High-tech gadgetry, sleek designs and belief in the virtue of regular weigh-ins are transforming the bathroom scale from an embarrassment in the corner to a partner in healthy living.
"If you are trying to do something about your weight and get consistent feedback about whether your efforts are working, that's useful to know," explained Jennifer Linde, an associate professor at the University of Minnesota's School of Public Health.
According to Linde's research published in the December 2005 issue of Annals of Behavioral Medicine, daily weighing helps people shed pounds and keep them off. She said any scale will do the trick as long as it is on a flat, hard surface and used at the same time each day (weight fluctuates throughout the day). But many manufactures hope to woo health-conscious shoppers with additional measurements and modern style.
For example, the digital Innerscan and Ironman lines from Tanita ($70 to $130) come packed with features that do everything from sending a low-level electric current through the body in order to measure body fat percentage and hydration levels to allowing up to four individual users to track their progress over time.
Some models, such as the glass-and-stainless BC-533 ($120), also analyze muscle mass, bone mass and daily caloric intake, gauge stomach fat and provide a "physique" rating based on body type.
Tanita claims these additional measurements can be important to maintaining overall health and monitoring the effects of a diet and exercise plan. For example, a stand-alone weight reading does not distinguish muscle from fat. Too much fat can be a warning sign of serious medical conditions such as heart disease and diabetes.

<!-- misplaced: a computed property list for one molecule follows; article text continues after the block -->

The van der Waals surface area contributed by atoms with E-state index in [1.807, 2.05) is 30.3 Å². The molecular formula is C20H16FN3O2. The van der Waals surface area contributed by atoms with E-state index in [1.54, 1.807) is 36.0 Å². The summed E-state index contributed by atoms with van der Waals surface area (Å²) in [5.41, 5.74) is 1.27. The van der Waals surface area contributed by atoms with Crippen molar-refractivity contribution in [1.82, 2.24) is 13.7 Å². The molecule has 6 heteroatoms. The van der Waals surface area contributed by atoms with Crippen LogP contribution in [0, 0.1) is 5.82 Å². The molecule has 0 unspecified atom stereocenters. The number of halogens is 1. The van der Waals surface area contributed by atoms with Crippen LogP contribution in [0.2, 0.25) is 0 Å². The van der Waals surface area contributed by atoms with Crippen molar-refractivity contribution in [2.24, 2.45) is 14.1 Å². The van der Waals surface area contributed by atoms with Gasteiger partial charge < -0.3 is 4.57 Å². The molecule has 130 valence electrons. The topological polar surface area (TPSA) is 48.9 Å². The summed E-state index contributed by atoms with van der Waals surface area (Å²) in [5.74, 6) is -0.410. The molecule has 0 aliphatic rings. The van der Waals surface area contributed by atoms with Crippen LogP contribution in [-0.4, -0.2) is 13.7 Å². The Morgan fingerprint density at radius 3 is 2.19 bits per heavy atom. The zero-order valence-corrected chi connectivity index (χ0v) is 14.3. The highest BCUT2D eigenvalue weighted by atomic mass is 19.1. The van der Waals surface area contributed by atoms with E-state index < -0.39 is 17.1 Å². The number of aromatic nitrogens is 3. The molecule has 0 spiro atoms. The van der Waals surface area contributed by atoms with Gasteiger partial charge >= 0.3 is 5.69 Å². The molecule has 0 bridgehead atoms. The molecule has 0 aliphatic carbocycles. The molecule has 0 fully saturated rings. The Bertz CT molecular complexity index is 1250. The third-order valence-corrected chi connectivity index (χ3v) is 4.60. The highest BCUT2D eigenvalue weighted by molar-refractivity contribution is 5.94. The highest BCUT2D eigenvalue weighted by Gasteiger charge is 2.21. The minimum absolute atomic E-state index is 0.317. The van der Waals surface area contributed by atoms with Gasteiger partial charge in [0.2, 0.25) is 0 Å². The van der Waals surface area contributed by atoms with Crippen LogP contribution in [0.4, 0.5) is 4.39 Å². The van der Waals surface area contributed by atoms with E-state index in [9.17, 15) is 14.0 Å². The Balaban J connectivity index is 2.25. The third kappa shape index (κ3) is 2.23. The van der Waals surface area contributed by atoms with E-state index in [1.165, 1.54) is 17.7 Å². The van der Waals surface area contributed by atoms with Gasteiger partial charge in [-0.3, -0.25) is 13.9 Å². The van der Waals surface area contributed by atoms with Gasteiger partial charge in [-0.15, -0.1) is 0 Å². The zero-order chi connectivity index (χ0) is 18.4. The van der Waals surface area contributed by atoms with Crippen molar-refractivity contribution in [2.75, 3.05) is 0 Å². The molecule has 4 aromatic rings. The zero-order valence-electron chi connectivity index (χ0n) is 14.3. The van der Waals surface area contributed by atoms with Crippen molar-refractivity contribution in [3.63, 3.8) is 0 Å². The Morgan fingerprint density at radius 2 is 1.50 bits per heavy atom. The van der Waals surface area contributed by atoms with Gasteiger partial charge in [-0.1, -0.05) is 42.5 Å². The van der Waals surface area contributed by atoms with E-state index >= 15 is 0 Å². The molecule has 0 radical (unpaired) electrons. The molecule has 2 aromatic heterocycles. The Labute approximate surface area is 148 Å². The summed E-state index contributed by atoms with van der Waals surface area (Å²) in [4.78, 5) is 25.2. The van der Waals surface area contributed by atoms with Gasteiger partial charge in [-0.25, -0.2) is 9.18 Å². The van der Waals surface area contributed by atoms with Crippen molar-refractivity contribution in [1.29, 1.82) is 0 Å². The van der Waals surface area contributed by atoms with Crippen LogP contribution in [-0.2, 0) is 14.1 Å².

Cathy Nonas, a dietician and spokesperson for the American Dietetic Association in New York, cautioned that before people opt for these features, they should know how they intend to use the information. Do they really need to know their percent body fat on a regular basis? "If so, then by all means, spend the extra money," she said.
Body fat and body water monitors are available on high-end models from most manufacturers, including Conair's sleek-looking Weight Watchers and Thinner brands (about $80). The Health-o-meter Body Fat Step Scale ($50) is a feature-trimmed version that still includes body fat analysis. It comes with stainless steel foot plates and a matte silver finish.
Braggarts (or the fuzzy sighted) might be interested in a talking scale from Phoenix ($70). The Centrios Wireless Glass Panel Scale ($50) is ideal for people who are tired of squinting at their toes to read their weight status. The display can be placed at eye level and it shows time and date when not counting pounds.
Most digital scales rely on an array of electronic sensors to calculate weight rather than the spring loaded mechanisms of their predecessors. As such, their readings are considered more precise and require less knob-fiddling adjustments to keep them true.
Of course, the traditional spring-loaded styles that read weight like a speedometer going zero to @#$%! in a few blinks of the eye are still around. And unlike their digital cousins, no batteries are required. Several manufactures make them and many are updated with a trendy, retro-styled look.
For example, the Analog Dial Scale from Homedics ($25) comes with an easy-to-read speedometer dial, a 300 pound weight capacity, and color choice of black and white or all white. Basic scales in the $10-$15 price point include the Thinner Compact Scale and the Taylor Basic Analog Scale.
No matter what scale people choose, Linde said dieters should remember that weight fluctuates daily. Even if people are on the right track, one day may be up and the other down. "Look at trends over time and make adjustments depending on where that trend is heading," she said.